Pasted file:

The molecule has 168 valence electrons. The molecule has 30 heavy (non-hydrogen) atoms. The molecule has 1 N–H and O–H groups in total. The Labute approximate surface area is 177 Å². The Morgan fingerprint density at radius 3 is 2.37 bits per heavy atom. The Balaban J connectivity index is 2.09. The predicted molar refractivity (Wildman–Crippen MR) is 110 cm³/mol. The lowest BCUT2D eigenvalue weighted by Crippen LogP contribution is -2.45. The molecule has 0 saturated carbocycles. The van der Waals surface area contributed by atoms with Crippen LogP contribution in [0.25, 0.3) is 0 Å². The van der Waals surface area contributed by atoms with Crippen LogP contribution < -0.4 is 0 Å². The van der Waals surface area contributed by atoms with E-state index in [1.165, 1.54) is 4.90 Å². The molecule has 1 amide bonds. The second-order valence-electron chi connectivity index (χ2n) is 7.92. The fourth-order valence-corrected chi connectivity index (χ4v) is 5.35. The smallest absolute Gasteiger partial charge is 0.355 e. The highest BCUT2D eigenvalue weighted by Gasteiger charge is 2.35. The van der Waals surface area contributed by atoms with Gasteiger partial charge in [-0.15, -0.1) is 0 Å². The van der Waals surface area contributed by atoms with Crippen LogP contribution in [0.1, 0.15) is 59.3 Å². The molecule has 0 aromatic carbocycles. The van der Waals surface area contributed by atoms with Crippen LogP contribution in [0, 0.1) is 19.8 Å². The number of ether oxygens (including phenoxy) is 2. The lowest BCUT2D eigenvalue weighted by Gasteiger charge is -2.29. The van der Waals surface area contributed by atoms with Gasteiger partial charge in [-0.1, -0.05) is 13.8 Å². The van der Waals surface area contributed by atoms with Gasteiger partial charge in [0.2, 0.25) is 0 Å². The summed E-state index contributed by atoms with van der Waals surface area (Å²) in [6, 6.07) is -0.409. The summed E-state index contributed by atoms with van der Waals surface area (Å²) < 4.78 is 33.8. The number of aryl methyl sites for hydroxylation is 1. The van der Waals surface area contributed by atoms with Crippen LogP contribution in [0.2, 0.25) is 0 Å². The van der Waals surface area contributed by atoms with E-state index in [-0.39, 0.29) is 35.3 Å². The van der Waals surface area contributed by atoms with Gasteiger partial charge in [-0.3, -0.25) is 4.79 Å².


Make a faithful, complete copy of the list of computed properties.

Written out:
The molecule has 168 valence electrons. The molecule has 30 heavy (non-hydrogen) atoms. The molecule has 1 N–H and O–H groups in total. The Labute approximate surface area is 177 Å². The Morgan fingerprint density at radius 3 is 2.37 bits per heavy atom. The Balaban J connectivity index is 2.09. The predicted molar refractivity (Wildman–Crippen MR) is 110 cm³/mol. The lowest BCUT2D eigenvalue weighted by Crippen LogP contribution is -2.45. The molecule has 0 saturated carbocycles. The van der Waals surface area contributed by atoms with Crippen LogP contribution in [0.25, 0.3) is 0 Å². The van der Waals surface area contributed by atoms with Crippen LogP contribution < -0.4 is 0 Å². The van der Waals surface area contributed by atoms with E-state index in [1.165, 1.54) is 4.90 Å². The molecule has 1 amide bonds. The second-order valence-electron chi connectivity index (χ2n) is 7.92. The fourth-order valence-corrected chi connectivity index (χ4v) is 5.35. The smallest absolute Gasteiger partial charge is 0.355 e. The highest BCUT2D eigenvalue weighted by Gasteiger charge is 2.35. The van der Waals surface area contributed by atoms with Gasteiger partial charge in [-0.15, -0.1) is 0 Å². The van der Waals surface area contributed by atoms with Crippen LogP contribution in [0.1, 0.15) is 59.3 Å². The molecule has 0 aromatic carbocycles. The van der Waals surface area contributed by atoms with Crippen LogP contribution in [0, 0.1) is 19.8 Å². The number of ether oxygens (including phenoxy) is 2. The lowest BCUT2D eigenvalue weighted by Gasteiger charge is -2.29. The van der Waals surface area contributed by atoms with Gasteiger partial charge in [-0.1, -0.05) is 13.8 Å². The van der Waals surface area contributed by atoms with Gasteiger partial charge in [0.2, 0.25) is 0 Å². The summed E-state index contributed by atoms with van der Waals surface area (Å²) in [6, 6.07) is -0.409. The summed E-state index contributed by atoms with van der Waals surface area (Å²) < 4.78 is 33.8. The number of aryl methyl sites for hydroxylation is 1. The van der Waals surface area contributed by atoms with Crippen LogP contribution in [0.2, 0.25) is 0 Å². The van der Waals surface area contributed by atoms with E-state index in [-0.39, 0.29) is 35.3 Å². The van der Waals surface area contributed by atoms with Gasteiger partial charge in [-0.3, -0.25) is 4.79 Å².